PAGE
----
Dry Farming

From Wyoming Tales and Trails

This Page, Dry Farming, Rain Making Schemes.



Big Horn Basin Black Hills Bone Wars Brands Buffalo Cambria Casper Cattle Drives Centennial Cheyenne Chugwater Coal Camps Cody Deadwood Stage Douglas Dubois Encampment Evanston Ft. Bridger Ft. Fetterman Ft. Laramie Frontier Days Ghost Towns Gillette G. River F. V. Hayden Tom Horn Jackson Johnson County War Kemmerer Lander Laramie Lincoln Highway Lusk Meeteetse Medicine Bow N. Platte Valley Overland Stage Pacific Railroad Rawlins Rock Springs Rudefeha Mine Sheepherding Sheridan Sherman Shoshoni Superior Thermopolis USS Wyoming Wheatland Wild Bunch Yellowstone

Home
Table of Contents
About This Site


"Results of Dry Farming Under The Direction of Dr. V. T. Cooke, Near Cheyenne, Wyo.," 1906

And at the same time as developers were promoting irrigation, other efforts at bringing prosperity to the state were made by the promise of agricultural development using "dry farming." In 1906, John L. Cowan published his Dry Farming -- The Hope of the West, A Method of Producing Bountiful Crops Without Irrigation in Semi-Arid Regions. Thus, Gov. B. B. Brooks chaired a Dry Farming Congress in Cheyenne in 1909. Notwithstanding, that a snow storm reduced expected attendance, some 500 delegates were present. The following year, another congress was held in Spokane under the chairmanship of Wyoming Congressman Frank W. Mondell. Congressman Mondell had, himself, successfully utilized dry farming methods near Newcastle for five years. Indeed, Professor of Botony and later president of the University of Wyoming Aven Nelson joined the band wagon. In 1911, Dr. Nelson told an assemblage in Cheyenne that with farming as the "backbone of our prosperity," the state might attain a population as much as "two millions of people." There were some naysayers such as Bill Nye, publisher of Laramie Daily Boomerang, who earlier wrote,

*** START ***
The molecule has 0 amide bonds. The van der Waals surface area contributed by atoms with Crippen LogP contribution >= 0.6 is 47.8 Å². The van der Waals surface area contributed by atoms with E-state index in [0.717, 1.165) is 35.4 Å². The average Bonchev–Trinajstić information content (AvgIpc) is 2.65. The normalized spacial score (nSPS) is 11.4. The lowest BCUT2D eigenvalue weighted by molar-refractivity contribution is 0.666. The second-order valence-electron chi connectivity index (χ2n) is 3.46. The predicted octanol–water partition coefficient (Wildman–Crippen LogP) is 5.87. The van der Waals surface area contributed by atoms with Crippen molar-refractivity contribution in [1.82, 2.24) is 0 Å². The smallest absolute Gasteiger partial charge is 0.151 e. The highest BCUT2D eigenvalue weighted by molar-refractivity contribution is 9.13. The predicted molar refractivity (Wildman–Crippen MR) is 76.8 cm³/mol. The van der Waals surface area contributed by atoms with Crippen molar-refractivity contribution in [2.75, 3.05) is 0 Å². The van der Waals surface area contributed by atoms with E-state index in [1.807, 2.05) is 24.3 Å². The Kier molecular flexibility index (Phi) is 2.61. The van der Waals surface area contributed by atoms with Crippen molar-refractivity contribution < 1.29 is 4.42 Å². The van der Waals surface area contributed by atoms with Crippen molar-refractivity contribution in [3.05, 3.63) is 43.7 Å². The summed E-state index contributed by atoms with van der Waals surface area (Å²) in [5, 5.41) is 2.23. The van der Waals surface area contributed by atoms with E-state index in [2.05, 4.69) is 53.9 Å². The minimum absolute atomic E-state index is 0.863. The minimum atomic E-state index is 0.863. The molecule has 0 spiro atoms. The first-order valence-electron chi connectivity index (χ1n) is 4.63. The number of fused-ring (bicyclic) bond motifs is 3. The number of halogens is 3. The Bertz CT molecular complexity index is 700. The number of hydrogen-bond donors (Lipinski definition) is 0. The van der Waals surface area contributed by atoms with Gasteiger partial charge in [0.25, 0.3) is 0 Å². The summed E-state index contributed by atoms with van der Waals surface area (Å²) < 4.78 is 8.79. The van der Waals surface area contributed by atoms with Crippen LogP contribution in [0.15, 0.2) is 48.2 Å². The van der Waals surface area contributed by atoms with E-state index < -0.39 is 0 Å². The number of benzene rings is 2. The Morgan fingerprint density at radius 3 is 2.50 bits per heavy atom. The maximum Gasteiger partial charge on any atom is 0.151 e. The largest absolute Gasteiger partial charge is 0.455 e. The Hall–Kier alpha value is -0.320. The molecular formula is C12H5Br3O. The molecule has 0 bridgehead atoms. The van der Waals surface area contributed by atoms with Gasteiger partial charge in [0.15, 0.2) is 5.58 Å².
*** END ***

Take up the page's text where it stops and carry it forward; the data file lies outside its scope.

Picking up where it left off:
Unless the yield this fall of most agates and prickly pears should be unusually large, the agricultural export will be far below preceeding years, and there may be actual suffering. I do not wish to discourage those who might wish to come to this place but the soil is quite course, and the agriculturist, before he can even begin with any prospect of sucess, must run his farm through a stamp-mill in order to make it sufficiently mellow.

Dry Farming Exhibit, Wyoming State Fair, Douglas, 1908

The historical premise for dry farming was explained by a Utah proponent Dr. John A. Widstoe in his Dry-Farming, A System of Agriculture for Countries Under Low Rainfall, The Macmillan Company, New York, 1920: